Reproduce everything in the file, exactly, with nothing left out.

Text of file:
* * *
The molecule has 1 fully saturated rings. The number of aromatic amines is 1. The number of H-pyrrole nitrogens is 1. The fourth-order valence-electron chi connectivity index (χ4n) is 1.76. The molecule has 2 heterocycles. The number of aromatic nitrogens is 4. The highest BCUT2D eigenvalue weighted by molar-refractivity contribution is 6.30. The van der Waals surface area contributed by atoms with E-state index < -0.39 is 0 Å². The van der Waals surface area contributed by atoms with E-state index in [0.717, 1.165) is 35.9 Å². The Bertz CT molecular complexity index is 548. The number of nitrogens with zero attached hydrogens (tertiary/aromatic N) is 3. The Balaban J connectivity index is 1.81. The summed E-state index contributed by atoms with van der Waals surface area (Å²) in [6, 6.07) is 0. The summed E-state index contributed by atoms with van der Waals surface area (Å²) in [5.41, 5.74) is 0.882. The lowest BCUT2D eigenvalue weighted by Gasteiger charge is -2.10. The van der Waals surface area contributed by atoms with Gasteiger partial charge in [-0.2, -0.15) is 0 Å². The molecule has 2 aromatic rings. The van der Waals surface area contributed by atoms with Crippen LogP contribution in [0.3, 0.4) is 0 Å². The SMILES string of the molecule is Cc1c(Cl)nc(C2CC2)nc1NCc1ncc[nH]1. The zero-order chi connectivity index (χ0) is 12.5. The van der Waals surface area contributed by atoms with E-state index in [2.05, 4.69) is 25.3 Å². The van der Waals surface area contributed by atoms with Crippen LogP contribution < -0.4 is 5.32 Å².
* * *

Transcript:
The molecule has 1 fully saturated rings. The number of aromatic amines is 1. The number of H-pyrrole nitrogens is 1. The fourth-order valence-electron chi connectivity index (χ4n) is 1.76. The molecule has 2 heterocycles. The number of aromatic nitrogens is 4. The highest BCUT2D eigenvalue weighted by molar-refractivity contribution is 6.30. The van der Waals surface area contributed by atoms with E-state index < -0.39 is 0 Å². The van der Waals surface area contributed by atoms with E-state index in [0.717, 1.165) is 35.9 Å². The Bertz CT molecular complexity index is 548. The number of nitrogens with zero attached hydrogens (tertiary/aromatic N) is 3. The Balaban J connectivity index is 1.81. The summed E-state index contributed by atoms with van der Waals surface area (Å²) in [6, 6.07) is 0. The summed E-state index contributed by atoms with van der Waals surface area (Å²) in [5.41, 5.74) is 0.882. The lowest BCUT2D eigenvalue weighted by Gasteiger charge is -2.10. The van der Waals surface area contributed by atoms with Gasteiger partial charge in [-0.2, -0.15) is 0 Å². The molecule has 2 aromatic rings. The van der Waals surface area contributed by atoms with Crippen LogP contribution in [0.3, 0.4) is 0 Å². The SMILES string of the molecule is Cc1c(Cl)nc(C2CC2)nc1NCc1ncc[nH]1. The zero-order chi connectivity index (χ0) is 12.5. The van der Waals surface area contributed by atoms with E-state index in [2.05, 4.69) is 25.3 Å². The van der Waals surface area contributed by atoms with Crippen LogP contribution < -0.4 is 5.32 Å².